Hungarian artist Laszlo Moholy-Nagy made a career out of bending shapes and capturing interested points of view on muted pallets of grey and brown. In the same way, the San Francisco by-way-of Berlin trio Moholy-Nagy seems to focus less on color and more on a unique vision. Spacious, yet refined, their debut effort Like Mirage taps into the foreign places of independent music, while still keeping a foot in the door to the more accessible patterns of rock.
However, any meaningful scripting is lost in translation between repetitive looping and a lack of color. Without a vocalist, the burden of writing a compelling album fell on just the instruments, and they simply don’t measure up. More often than not, each delay-buzzing guitar or quirky synthesizer is stuck playing background music while nothing takes the foreground. Basically, Moholy-Nagy made an entire album of solid intros. As far as those intros go the record is impressive (keyboards bubbling around woozy home-made guitar tones), but any color quickly fades at the realization that little is happening otherwise; the noises are just repeated and repeated with a few layers added in. Although friendly to the ears, a lot of the tracks are monotonous and droning (sans a couple riffs courtesy of an Indian sounding noise-maker), but once those sounds get old, the album seems fit for an elevator in some bureaucratic office in Bangalore.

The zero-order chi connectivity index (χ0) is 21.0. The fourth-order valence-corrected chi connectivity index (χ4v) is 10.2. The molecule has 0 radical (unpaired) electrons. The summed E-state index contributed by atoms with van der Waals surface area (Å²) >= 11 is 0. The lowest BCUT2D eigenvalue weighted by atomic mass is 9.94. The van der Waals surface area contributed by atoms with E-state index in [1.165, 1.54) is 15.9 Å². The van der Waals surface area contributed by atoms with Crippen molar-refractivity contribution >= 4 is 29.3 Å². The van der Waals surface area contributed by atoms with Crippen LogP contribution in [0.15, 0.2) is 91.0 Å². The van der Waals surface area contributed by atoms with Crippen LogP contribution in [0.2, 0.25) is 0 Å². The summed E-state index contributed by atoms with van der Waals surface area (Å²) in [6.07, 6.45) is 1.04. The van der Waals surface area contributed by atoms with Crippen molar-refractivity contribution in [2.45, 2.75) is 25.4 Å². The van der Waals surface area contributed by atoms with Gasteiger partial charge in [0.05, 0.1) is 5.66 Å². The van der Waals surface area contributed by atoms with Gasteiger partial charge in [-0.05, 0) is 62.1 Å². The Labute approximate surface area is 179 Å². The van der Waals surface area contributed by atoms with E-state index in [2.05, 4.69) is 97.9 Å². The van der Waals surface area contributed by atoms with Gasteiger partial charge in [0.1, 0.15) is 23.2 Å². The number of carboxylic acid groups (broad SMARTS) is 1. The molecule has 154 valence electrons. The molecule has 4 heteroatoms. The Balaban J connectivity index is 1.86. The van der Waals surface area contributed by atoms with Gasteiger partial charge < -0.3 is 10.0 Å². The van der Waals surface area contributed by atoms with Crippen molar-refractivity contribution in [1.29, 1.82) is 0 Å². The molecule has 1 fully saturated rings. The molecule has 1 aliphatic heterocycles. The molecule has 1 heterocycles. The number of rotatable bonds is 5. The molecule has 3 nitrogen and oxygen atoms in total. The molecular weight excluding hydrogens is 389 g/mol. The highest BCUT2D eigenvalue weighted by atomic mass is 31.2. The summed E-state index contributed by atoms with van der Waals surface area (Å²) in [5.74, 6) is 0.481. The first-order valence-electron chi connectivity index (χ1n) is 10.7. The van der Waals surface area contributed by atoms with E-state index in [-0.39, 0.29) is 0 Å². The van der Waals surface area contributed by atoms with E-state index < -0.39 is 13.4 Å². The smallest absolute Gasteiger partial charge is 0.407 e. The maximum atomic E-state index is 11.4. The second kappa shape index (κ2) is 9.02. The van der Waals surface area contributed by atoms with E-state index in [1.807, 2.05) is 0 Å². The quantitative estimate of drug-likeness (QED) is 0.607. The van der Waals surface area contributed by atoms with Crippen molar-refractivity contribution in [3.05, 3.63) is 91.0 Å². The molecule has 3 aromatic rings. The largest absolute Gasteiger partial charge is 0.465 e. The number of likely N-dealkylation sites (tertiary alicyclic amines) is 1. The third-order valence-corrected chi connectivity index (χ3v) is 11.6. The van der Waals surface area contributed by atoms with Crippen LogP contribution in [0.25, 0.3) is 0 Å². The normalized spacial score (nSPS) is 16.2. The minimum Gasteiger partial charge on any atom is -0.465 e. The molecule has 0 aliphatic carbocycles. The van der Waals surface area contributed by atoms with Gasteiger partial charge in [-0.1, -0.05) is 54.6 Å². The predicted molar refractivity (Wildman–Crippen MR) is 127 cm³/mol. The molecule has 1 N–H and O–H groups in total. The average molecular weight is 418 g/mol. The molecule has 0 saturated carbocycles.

Not to say the whole album is this way. In their more upbeat moments (“Brute Neighbors,” “Migratory Birds”), Moholy-Nagy strays from the monotonous, but even so, those tracks are comparable to the throwaway cuts on a Minus The Bear album. Much like the man from whom they took their name, their point of view does have intriguing elements, but their music lacks any real substance. Like Mirage is a frustrating effort. From a band backed with bright minds and a bunch of gnarly tones, their baroque sound could pound more, evolve more, and ultimately mean more, but it doesn’t.
Eternal Tapestry – Beyond the 4th Door
Origamibiro – Cracked Mirrors and Stopped Clocks
Reigns – We Lowered a Microphone Into the Ground
Stream: Moholy-Nagy – “Brute Neighbors”